Tim Duncan during the Finals
Tim Duncan isn't taking it easy in retirement.  USATSI

It's amazing how a person as mild-mannered as Tim Duncan can continuously put himself in some of the most competitive contexts imaginable. A week ago, there was video of Duncan practicing some mixed martial arts, presumably to keep himself in shape with all of his newfound downtime. 

Duncan, however, apparently treats everything like it's his next career.

"He's an animal." Jason Echols -- Duncan's trainer -- told Bleacher Report. " It's a different thing than what you see out on the court. The more intense the training gets, the more calm he becomes, which you've seen on the court. The way he executes the movements, he's a f--king monster."

Echols, who is clearly dying to say fundamentals throughout the interview, went on to talk about actually fighting Duncan.

"Just interacting and punching with him, I hit him with a right hook and his elbow caught the inside of my bicep and tore it right off, just from moving around," he recalled. "Whatever pace I'm at, he sets it. The roaring lion is his passion to learn, his passion to pick up the movements. He's really, really passionate and into the idea of martial arts. It's cool to watch."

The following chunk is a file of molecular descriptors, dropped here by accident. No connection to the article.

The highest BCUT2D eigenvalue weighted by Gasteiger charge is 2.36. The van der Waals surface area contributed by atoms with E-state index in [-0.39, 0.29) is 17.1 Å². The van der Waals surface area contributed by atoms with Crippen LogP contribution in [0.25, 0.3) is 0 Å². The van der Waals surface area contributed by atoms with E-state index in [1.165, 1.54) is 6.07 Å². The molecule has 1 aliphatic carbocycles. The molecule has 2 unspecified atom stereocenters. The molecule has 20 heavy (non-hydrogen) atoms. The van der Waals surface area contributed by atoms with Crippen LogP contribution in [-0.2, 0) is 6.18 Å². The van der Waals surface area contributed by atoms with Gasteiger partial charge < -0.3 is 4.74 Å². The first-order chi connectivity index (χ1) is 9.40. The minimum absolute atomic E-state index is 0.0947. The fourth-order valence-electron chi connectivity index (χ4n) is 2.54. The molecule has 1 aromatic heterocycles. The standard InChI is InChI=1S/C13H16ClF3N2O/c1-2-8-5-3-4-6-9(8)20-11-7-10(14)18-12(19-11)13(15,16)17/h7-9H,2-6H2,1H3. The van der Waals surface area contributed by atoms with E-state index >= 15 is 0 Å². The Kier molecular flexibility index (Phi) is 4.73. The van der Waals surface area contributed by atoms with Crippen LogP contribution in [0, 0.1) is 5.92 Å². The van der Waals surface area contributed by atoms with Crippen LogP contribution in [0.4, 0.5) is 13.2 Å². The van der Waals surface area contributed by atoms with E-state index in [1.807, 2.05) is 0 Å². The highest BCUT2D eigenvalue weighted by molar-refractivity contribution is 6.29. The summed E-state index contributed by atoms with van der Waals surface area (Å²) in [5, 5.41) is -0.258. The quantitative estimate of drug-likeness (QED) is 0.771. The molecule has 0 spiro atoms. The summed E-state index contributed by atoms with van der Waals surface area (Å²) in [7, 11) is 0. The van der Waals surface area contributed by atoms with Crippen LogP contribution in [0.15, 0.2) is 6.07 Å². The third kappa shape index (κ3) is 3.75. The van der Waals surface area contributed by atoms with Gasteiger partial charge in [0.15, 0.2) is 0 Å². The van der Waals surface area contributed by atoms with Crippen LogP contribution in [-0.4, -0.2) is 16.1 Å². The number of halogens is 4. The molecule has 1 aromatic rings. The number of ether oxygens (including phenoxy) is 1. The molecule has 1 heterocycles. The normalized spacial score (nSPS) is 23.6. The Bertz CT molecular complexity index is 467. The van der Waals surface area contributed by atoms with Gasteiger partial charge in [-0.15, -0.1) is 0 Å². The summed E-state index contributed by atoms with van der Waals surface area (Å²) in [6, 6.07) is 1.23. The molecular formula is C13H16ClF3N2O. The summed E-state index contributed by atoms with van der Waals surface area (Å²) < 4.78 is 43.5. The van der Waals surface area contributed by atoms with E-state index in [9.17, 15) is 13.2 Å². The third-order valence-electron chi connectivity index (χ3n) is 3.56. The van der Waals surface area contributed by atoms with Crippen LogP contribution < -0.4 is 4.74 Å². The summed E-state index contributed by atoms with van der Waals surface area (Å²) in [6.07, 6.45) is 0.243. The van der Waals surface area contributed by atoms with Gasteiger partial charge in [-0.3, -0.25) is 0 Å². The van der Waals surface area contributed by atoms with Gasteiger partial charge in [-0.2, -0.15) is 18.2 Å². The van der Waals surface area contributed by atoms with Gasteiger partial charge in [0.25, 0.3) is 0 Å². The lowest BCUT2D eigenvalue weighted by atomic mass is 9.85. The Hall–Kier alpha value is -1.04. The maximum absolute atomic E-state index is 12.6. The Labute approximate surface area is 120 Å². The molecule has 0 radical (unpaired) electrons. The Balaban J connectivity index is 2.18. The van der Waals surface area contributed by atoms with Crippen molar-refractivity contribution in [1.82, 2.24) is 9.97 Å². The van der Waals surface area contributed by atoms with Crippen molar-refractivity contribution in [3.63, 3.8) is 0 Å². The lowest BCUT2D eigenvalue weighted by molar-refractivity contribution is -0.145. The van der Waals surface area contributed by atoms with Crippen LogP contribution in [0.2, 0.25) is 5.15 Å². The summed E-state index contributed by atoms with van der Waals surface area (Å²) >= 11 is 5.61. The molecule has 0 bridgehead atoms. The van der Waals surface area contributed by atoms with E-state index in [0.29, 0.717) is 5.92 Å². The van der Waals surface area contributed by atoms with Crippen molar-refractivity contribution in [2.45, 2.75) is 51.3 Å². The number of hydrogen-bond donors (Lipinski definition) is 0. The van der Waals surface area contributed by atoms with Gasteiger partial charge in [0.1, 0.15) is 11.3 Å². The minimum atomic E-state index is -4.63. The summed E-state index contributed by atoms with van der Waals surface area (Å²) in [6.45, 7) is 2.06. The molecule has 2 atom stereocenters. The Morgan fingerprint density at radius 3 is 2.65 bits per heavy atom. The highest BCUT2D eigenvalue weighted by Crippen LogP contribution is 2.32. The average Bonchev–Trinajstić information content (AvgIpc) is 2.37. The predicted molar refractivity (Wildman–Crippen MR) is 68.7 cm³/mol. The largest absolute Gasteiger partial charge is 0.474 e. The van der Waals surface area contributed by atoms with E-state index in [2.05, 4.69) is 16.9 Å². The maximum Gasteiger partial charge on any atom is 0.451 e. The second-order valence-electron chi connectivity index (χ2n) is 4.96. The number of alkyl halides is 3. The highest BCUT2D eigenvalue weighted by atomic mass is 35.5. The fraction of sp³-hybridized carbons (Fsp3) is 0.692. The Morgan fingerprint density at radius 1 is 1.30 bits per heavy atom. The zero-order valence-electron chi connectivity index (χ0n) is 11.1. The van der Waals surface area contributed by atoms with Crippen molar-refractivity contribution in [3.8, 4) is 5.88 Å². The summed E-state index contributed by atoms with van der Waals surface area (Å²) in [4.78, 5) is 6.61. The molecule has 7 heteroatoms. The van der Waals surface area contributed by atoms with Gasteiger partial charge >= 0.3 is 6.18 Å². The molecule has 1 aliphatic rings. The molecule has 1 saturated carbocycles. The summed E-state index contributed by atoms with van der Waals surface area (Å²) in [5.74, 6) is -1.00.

Echols took the next step in his assessment of Duncan as a fighter, with an important caveat.

"He would be a legit competitor. For sure," Echols said. "He has a desire to learn and compete. He has the heart for it. He most definitely would be a competitor. I would highly encourage him not to. Being a retired Spurs player, I wouldn't want him going out there and getting punched and kicked by some of those guys, but Tim would be a competitor."

According to Echols, Duncan had the fire to learn from Day 1, and his passion would explain the rapid growth.

"When he walked in the door, I could see that he was very hungry to learn martial arts, and his movement, his absorption of the martial arts was just phenomenal. You could really see the athleticism that existed in him already."

Fighting Duncan sounds absolutely terrifying. For those that think that he's always a quiet guy that would apologize for nudging you, Echols said that all of that drops when he gets in the ring. "When he walked in, he was always the quiet guy in the public eye," Echols said. "I believe I saw a different side of him, because he's a roaring lion in martial arts."

Ending this with a pitch: Although it's unlikely to see Duncan step in the Octagon any time soon, Duncan stepping in vs. Joey Crawford for a few rounds might become the most-watched Pay-Per-View event since (by then) Mayweather-McGregor. Just a thought.